Most of the people of the Earth are the prisoners, confined to watch the same shadows over and over again, believing only what they see. And then there are the precious few who challenge said sights, wanting to either prove or disprove them with solid, factual evidence. These are modern day philosophers, and just as they were in 38 B.C., they are laughed at. Everyone automatically assumes that what they have to say is untrue, and simply the ravings of a mad-man. Even if the evidence they put forth is concrete, and indisputable, the people will still ignore them.

This was the case with once-distinguished employee of Rocketdyne, Bill Kaysing. He was one of the first to speak out against Nasa about the moon landings, and presented one of the most well rounded theories ever developed by any conspiracy theorist. Kaysing’s theory is that the astronauts shot footage of them walking on the “moon” prior to the launch of the Apollo rocket, and were shown getting into the rocket and launching into space. However, due to limitations in technology at the time, they only made it to the atmosphere. There, they orbited the Earth for 8 days while, meanwhile, “live” footage of the astronauts walking on the moon is shown to the public. They communicate directly to the people from the rocket, the entire conversation scripted prior to the launch.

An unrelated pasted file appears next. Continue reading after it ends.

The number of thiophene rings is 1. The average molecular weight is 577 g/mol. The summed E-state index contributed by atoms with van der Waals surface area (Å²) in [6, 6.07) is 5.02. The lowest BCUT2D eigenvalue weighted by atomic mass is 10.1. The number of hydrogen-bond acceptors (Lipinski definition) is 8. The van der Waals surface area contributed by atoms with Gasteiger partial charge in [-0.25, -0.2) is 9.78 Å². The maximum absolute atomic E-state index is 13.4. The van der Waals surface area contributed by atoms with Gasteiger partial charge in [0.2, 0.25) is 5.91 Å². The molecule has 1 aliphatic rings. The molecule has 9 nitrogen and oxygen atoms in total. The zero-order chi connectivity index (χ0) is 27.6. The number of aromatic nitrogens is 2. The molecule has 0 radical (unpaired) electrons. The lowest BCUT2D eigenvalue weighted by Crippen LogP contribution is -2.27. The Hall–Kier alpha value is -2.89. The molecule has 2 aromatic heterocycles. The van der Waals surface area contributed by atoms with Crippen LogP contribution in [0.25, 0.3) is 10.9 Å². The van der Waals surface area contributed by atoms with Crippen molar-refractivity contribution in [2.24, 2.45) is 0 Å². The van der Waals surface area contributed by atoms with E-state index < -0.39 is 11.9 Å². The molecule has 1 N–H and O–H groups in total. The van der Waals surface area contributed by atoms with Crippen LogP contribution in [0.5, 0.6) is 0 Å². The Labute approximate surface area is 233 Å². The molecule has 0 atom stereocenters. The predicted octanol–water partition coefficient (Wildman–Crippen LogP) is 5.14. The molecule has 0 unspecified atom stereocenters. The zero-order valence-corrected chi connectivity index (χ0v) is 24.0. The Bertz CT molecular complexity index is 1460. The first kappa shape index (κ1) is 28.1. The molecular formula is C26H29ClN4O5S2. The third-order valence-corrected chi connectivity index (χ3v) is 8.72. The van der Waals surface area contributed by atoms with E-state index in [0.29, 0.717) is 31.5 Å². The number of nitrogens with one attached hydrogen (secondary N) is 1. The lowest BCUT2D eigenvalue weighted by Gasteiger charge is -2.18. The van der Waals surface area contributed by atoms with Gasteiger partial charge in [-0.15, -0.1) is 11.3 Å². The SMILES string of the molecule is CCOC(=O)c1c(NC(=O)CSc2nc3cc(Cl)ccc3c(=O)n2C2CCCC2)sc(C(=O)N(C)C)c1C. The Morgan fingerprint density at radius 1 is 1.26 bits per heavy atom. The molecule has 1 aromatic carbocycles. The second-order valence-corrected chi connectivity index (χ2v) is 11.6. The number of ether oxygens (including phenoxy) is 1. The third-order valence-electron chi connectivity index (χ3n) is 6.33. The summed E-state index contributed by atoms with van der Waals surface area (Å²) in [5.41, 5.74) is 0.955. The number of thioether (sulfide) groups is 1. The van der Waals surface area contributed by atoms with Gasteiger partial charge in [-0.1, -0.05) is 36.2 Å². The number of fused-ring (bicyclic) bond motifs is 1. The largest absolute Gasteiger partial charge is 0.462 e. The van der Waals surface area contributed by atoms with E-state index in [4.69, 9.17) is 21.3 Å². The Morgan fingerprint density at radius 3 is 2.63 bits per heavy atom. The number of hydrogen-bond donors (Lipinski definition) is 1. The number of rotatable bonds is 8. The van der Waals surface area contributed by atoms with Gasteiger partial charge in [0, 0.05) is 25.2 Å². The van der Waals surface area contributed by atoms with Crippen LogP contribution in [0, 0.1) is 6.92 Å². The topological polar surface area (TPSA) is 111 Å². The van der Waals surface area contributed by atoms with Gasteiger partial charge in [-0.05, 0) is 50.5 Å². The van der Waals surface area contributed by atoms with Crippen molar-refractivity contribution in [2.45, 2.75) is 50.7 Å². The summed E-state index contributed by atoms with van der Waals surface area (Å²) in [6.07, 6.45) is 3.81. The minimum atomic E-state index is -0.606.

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Bill Kaysing

In a transmission between Neil Armstrong and Mission Control that took place while the team was supposed to be half-way to the moon, a mysterious third voice is heard during the conversation. HAM radio is only capable of transmitting two voice conversations; a third voice cannot be transmitted. And yet, during this particular conversation, a third voice that is NOT Mission Control, nor Armstrong, tells Neil to “talk” after the 4 second delay that should occur in between transmissions if they were truly that far apart. It is not concrete proof, but it does bring up the question as to why, if they were really that close to the moon, would they need someone to tell Armstrong when to talk?

Kaysing’s theory goes on to point out that, other than some obscure footage and crackly transmissions, not to mention some gray rocks, there is no physical evidence that we went to the moon. The only thing we know for sure, is that the Government sure wants us to think that we did.

What I have brought into question isn’t just the possibility that we didn’t go to the moon in ’69, but additionally the fact that we trust everything that is told to us. We expect our Government to protect us and tell us the truth, but who tells us what we perceive to be the truth? Our parents. And where do our parents learn this? From the history books. And who writes the history books? The United States Government, that grand and unchallenged controller of our country.

There may not be enough evidence to prove anything, but then again, is there any evidence to suggest that, without a shadow of a doubt, we went to the Moon? You decide.

More from the Bobcat Times:

Seven Reasons the Moon Landing Actually Happened